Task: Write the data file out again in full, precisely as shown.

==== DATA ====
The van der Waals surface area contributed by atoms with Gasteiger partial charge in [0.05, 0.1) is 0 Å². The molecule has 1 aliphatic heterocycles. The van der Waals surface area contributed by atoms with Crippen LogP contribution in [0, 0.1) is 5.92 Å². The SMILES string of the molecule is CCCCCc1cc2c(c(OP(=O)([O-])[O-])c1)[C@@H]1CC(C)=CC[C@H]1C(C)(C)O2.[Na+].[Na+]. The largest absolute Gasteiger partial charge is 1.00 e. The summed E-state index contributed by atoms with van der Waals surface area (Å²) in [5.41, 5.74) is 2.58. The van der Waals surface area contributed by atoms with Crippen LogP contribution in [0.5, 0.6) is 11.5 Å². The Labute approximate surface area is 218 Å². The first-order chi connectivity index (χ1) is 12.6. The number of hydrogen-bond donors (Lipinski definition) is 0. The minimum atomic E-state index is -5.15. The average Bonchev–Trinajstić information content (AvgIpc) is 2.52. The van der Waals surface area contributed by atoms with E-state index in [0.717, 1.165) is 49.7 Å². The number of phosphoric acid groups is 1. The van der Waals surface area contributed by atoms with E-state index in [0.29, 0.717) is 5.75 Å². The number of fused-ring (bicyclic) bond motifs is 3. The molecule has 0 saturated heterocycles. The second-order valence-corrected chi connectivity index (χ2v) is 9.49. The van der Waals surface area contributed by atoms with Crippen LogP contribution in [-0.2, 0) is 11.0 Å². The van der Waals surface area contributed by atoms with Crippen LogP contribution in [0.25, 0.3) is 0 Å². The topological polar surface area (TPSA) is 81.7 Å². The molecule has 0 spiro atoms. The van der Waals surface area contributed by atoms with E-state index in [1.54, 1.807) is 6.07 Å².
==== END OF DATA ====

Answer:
The van der Waals surface area contributed by atoms with Gasteiger partial charge in [0.05, 0.1) is 0 Å². The molecule has 1 aliphatic heterocycles. The van der Waals surface area contributed by atoms with Crippen LogP contribution in [0, 0.1) is 5.92 Å². The SMILES string of the molecule is CCCCCc1cc2c(c(OP(=O)([O-])[O-])c1)[C@@H]1CC(C)=CC[C@H]1C(C)(C)O2.[Na+].[Na+]. The largest absolute Gasteiger partial charge is 1.00 e. The summed E-state index contributed by atoms with van der Waals surface area (Å²) in [5.41, 5.74) is 2.58. The van der Waals surface area contributed by atoms with Crippen LogP contribution in [0.5, 0.6) is 11.5 Å². The Labute approximate surface area is 218 Å². The first-order chi connectivity index (χ1) is 12.6. The number of hydrogen-bond donors (Lipinski definition) is 0. The minimum atomic E-state index is -5.15. The average Bonchev–Trinajstić information content (AvgIpc) is 2.52. The van der Waals surface area contributed by atoms with E-state index in [0.717, 1.165) is 49.7 Å². The number of phosphoric acid groups is 1. The van der Waals surface area contributed by atoms with E-state index in [0.29, 0.717) is 5.75 Å². The number of fused-ring (bicyclic) bond motifs is 3. The molecule has 0 saturated heterocycles. The second-order valence-corrected chi connectivity index (χ2v) is 9.49. The van der Waals surface area contributed by atoms with Crippen LogP contribution in [-0.2, 0) is 11.0 Å². The van der Waals surface area contributed by atoms with Crippen LogP contribution in [0.25, 0.3) is 0 Å². The topological polar surface area (TPSA) is 81.7 Å². The molecule has 0 spiro atoms. The van der Waals surface area contributed by atoms with E-state index in [1.54, 1.807) is 6.07 Å².